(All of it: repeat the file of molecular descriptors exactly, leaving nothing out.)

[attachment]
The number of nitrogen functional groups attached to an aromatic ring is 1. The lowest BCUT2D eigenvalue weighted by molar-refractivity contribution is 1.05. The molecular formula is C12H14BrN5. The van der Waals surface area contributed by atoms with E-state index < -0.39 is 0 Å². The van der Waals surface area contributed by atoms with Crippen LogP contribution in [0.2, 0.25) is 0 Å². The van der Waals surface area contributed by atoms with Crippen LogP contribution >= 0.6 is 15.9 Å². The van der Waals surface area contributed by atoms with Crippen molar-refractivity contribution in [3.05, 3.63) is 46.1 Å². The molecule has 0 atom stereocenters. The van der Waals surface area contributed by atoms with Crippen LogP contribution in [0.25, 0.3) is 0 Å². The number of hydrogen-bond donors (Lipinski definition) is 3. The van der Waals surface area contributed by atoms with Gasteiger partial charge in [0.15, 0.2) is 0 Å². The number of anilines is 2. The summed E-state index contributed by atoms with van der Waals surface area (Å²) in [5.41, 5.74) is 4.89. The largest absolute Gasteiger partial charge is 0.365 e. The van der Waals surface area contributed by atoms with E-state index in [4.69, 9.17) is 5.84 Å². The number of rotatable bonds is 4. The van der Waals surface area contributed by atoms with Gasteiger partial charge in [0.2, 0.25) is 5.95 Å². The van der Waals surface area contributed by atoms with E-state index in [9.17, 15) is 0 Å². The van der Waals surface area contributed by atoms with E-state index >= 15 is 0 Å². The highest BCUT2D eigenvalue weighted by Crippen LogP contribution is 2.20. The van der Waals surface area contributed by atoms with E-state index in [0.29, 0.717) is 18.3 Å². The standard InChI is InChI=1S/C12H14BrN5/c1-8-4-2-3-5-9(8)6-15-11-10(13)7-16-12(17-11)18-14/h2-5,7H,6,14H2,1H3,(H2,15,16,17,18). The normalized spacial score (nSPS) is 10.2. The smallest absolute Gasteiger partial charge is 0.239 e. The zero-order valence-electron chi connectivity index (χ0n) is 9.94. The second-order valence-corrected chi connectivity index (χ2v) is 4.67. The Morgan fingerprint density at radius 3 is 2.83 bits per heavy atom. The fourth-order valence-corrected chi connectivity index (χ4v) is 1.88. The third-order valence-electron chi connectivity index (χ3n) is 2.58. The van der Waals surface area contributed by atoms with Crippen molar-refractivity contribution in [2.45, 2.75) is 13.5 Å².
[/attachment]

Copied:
The number of nitrogen functional groups attached to an aromatic ring is 1. The lowest BCUT2D eigenvalue weighted by molar-refractivity contribution is 1.05. The molecular formula is C12H14BrN5. The van der Waals surface area contributed by atoms with E-state index < -0.39 is 0 Å². The van der Waals surface area contributed by atoms with Crippen LogP contribution in [0.2, 0.25) is 0 Å². The van der Waals surface area contributed by atoms with Crippen LogP contribution >= 0.6 is 15.9 Å². The van der Waals surface area contributed by atoms with Crippen molar-refractivity contribution in [3.05, 3.63) is 46.1 Å². The molecule has 0 atom stereocenters. The van der Waals surface area contributed by atoms with Crippen LogP contribution in [0.25, 0.3) is 0 Å². The number of hydrogen-bond donors (Lipinski definition) is 3. The van der Waals surface area contributed by atoms with Gasteiger partial charge in [0.15, 0.2) is 0 Å². The number of anilines is 2. The summed E-state index contributed by atoms with van der Waals surface area (Å²) in [5.41, 5.74) is 4.89. The largest absolute Gasteiger partial charge is 0.365 e. The van der Waals surface area contributed by atoms with E-state index in [4.69, 9.17) is 5.84 Å². The number of rotatable bonds is 4. The van der Waals surface area contributed by atoms with Gasteiger partial charge in [0.2, 0.25) is 5.95 Å². The van der Waals surface area contributed by atoms with E-state index in [9.17, 15) is 0 Å². The van der Waals surface area contributed by atoms with E-state index >= 15 is 0 Å². The highest BCUT2D eigenvalue weighted by Crippen LogP contribution is 2.20. The van der Waals surface area contributed by atoms with E-state index in [0.29, 0.717) is 18.3 Å². The standard InChI is InChI=1S/C12H14BrN5/c1-8-4-2-3-5-9(8)6-15-11-10(13)7-16-12(17-11)18-14/h2-5,7H,6,14H2,1H3,(H2,15,16,17,18). The normalized spacial score (nSPS) is 10.2. The smallest absolute Gasteiger partial charge is 0.239 e. The zero-order valence-electron chi connectivity index (χ0n) is 9.94. The second-order valence-corrected chi connectivity index (χ2v) is 4.67. The Morgan fingerprint density at radius 3 is 2.83 bits per heavy atom. The fourth-order valence-corrected chi connectivity index (χ4v) is 1.88. The third-order valence-electron chi connectivity index (χ3n) is 2.58. The van der Waals surface area contributed by atoms with Crippen molar-refractivity contribution in [2.45, 2.75) is 13.5 Å².